A 1999 movie starring Edward Norton and Brad Pitt based on t …
Penn & Teller Get Killed is a 1989 dark comedy film directed by Arthur Penn starring magicians Penn & Teller. The duo play themselves, and the plot involves them in a satirical account of what the audience would perhaps imagine the pair doing … see full wiki
There are times when you wonder how films are greenlit based on how bad they are, but once in awhile you see a film that you wonder how it got green lit because there is some bizarre brilliance behind the film. Penn & Teller have been famous magicians for years. They brought their show off-Broadway, moved it to Vegas, and recently have become the poster boys for atheism and skepticism through their Showtime series “Bullshit.” At one point though the duo decided to movie into feature films with their debut feature “Penn & Teller Get Killed.” Yeah, I hadn’t heard of it either until a few days ago. I decided to watch the film because I’m a fan of the duos acts and shows, but judging from the title I assumed the movie was going to be very self-indulgent and showy. And it was.
So wait...what am I doing making it the DVD of the month? Well, because there aren’t too many movies like it. The story is pretty lite: Penn announces on live TV that he wishes someone would try and kill him. In todays age where psychos watch TV in the most bizarre fashion, it should come as no surprise that to contemplate this is a very dangerous thing to do. The duo goes on with life though, going from show to show with their friend Carlotta (Caitlin Clarke), spending most of their free time playing practical jokes on each other. These jokes are the highlight of the film and arguably the real reason to watch the film. Penn & Teller have such a strange sense of humor that this movie tends to be enjoyable even when there isn’t a whole lot happening.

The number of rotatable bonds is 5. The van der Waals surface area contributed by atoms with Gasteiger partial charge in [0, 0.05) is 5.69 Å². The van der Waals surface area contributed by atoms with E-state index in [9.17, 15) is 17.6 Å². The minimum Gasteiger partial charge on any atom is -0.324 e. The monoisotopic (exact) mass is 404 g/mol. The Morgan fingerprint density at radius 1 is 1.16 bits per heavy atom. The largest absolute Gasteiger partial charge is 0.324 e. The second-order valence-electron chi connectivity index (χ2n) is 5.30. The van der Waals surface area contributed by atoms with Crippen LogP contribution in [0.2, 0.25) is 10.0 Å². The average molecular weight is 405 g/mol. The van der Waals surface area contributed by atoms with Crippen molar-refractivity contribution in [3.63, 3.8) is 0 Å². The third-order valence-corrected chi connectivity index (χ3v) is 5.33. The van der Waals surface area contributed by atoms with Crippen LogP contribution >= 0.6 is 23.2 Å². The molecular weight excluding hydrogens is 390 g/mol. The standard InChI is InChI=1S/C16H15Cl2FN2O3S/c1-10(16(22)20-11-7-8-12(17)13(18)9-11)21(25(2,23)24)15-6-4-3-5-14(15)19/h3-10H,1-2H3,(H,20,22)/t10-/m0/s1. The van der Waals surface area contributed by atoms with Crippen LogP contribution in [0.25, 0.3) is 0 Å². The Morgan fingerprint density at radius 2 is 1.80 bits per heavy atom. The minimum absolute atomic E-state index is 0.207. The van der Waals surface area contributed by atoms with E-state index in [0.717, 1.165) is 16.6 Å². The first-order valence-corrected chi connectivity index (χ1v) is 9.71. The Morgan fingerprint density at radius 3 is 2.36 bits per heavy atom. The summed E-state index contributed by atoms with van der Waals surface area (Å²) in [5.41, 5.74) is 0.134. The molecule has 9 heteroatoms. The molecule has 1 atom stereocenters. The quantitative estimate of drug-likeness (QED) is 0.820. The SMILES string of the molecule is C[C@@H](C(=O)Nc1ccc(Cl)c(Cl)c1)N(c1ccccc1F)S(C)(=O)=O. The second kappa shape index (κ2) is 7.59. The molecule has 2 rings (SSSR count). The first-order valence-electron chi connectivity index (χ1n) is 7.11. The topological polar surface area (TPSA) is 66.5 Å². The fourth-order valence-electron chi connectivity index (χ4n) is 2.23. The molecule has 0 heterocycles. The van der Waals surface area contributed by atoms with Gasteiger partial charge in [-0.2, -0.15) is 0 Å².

A scene where Teller keeps Penn from getting through the airport terminal is both inspired and hilarious at the same time. Likewise a scene shot entirely in black & white is so surreal, comes out of left field so unexpectedly, that I have to admire it all. What possessed Warner Bros. to green light such a film? This is not conventional film making in any way, and it’s lack of predictability most likely was a factor in the film bombing at the box office. What I find even more fascinating is that the film was directed by Oscar-nominated director Arthur Penn. You may remember two of his most famous films were “The Miracle Worker” and “Bonnie & Clyde.” To date this is the last film he made, proving once again flops are more dangerous to directors and women then they are with lead male actors.
What will likely stick with you long after the film is over is the ending. I won’t spoil it for you, but needless to say it’s one of the darkest endings I’ve ever seen, made even more disturbing by the fact that it’s also pretty funny in a strange way. Make no doubt about it: This is black comedy and not everyone will be able to stomach it. But if you want something unconventional and interesting then “Penn & Teller Get Killed” should do the trick. Whether you love it or hate it will depend entirely on you. I just wish you luck in finding it. The VHS is long out of print and the film has never been released on DVD (a curious fact considering that Penn & Teller are more famous then ever thanks to their “Bullshit” show on Showtime).
What did you think of this review?